Can it be useful in other contexts? Absolutely. Should it be a mandatory first step in every Lean implementation? Absolutely not. It is not a big deal in Japan, and the only publications about it in Japanese are actually translations from American documents. For more details see “Where do VSMs come from?“.
Related to my earlier question on the Big Tent, what aspects of TPS which make sense for manufacturing don’t make any sense for non-manufacturing environments? Do you have a specific example you could share?
Facilitating simulation games in a manufacturing organization is an opportunity to observe behavior. In our games, teams have 50 minutes between production rounds to reflect on what worked and didn’t and the last round, design changes to improve for the next one, and implement these changes. Teams of managers and engineers rarely have a problem following this simple, formal process, especially if they are colleagues who work together in real life. Teams of production operators, on the other hand, struggle with it. You often see them rush to make changes on the production line without making any drawings or calculations.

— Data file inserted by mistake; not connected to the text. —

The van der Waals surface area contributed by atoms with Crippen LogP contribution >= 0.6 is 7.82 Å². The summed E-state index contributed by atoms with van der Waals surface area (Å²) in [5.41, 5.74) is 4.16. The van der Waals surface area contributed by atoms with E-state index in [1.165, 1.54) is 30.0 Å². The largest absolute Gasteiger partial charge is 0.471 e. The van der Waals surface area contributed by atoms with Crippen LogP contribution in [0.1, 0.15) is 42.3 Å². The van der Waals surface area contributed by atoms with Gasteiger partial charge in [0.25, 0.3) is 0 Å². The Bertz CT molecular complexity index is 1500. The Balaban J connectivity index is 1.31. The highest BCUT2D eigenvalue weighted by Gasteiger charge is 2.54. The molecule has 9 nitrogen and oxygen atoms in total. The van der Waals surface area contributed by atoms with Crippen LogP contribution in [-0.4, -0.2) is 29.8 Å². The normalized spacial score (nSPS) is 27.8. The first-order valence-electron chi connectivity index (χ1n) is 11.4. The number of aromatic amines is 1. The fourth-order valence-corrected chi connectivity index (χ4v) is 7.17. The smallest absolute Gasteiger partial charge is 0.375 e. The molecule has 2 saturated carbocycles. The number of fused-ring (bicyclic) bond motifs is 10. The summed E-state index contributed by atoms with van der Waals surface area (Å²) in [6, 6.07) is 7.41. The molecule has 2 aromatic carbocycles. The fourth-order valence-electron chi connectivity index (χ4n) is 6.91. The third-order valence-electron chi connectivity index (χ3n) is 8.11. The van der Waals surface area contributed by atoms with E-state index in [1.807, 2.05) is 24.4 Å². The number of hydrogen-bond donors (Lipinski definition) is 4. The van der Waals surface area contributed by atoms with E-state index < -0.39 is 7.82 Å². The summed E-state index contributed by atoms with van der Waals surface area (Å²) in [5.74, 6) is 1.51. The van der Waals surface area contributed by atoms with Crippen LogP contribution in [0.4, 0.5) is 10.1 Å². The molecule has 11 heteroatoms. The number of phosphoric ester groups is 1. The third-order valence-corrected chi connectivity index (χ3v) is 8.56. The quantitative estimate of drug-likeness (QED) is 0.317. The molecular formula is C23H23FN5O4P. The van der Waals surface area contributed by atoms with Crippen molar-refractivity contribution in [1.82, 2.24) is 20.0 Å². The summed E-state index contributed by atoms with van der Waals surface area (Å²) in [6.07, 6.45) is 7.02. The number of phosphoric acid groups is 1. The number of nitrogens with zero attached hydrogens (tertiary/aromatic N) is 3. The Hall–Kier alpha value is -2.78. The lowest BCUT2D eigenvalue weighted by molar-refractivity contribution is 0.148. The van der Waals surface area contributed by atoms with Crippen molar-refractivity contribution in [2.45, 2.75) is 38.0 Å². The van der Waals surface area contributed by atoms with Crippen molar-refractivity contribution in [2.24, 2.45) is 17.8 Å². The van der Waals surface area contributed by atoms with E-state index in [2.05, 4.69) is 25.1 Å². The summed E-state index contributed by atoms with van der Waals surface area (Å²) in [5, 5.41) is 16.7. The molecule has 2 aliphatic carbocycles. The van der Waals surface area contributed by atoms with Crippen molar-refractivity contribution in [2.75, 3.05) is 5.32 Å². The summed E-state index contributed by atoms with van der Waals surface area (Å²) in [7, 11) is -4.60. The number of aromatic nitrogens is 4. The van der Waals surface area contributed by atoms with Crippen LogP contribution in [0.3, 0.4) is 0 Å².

This tells me that, while these operators may be great organizers in their private lives, at work they are not used to solving problems in teams. The will to do it is there, but you need a formal structure, a process to help them work through it. That is where tools like PDCA, Why-Why analysis, and a variety of forms are useful. Try to train a group of PhDs in an R&D lab on “problem-solving” in this manner, and they will throw you out.
Given all your experience and knowledge of TPS, what else are you working on?
I have had an interest in data science for a long time. In manufacturing, I have found clients and colleagues interested in the information I could wrangle from data, but their eyes glazed over whenever I tried to explain my methods.